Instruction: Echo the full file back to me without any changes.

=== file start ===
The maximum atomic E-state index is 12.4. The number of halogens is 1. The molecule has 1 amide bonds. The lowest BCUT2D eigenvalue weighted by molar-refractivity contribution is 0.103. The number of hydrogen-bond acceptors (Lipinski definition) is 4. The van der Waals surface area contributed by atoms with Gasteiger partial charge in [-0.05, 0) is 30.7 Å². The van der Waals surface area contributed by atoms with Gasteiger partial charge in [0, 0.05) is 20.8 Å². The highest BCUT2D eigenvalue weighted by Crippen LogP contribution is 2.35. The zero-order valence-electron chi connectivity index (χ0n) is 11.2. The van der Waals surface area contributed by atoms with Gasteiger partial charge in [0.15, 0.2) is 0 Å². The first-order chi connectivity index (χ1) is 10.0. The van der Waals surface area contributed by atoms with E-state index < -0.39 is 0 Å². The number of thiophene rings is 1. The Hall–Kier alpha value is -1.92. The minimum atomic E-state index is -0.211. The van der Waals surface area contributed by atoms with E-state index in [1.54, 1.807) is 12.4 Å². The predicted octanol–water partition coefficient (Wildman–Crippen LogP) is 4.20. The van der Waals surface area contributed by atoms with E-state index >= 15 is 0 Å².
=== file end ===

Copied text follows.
The maximum atomic E-state index is 12.4. The number of halogens is 1. The molecule has 1 amide bonds. The lowest BCUT2D eigenvalue weighted by molar-refractivity contribution is 0.103. The number of hydrogen-bond acceptors (Lipinski definition) is 4. The van der Waals surface area contributed by atoms with Gasteiger partial charge in [-0.05, 0) is 30.7 Å². The van der Waals surface area contributed by atoms with Gasteiger partial charge in [0, 0.05) is 20.8 Å². The highest BCUT2D eigenvalue weighted by Crippen LogP contribution is 2.35. The zero-order valence-electron chi connectivity index (χ0n) is 11.2. The van der Waals surface area contributed by atoms with Gasteiger partial charge in [0.15, 0.2) is 0 Å². The first-order chi connectivity index (χ1) is 10.0. The van der Waals surface area contributed by atoms with E-state index < -0.39 is 0 Å². The number of thiophene rings is 1. The Hall–Kier alpha value is -1.92. The minimum atomic E-state index is -0.211. The van der Waals surface area contributed by atoms with E-state index in [1.54, 1.807) is 12.4 Å². The predicted octanol–water partition coefficient (Wildman–Crippen LogP) is 4.20. The van der Waals surface area contributed by atoms with E-state index >= 15 is 0 Å².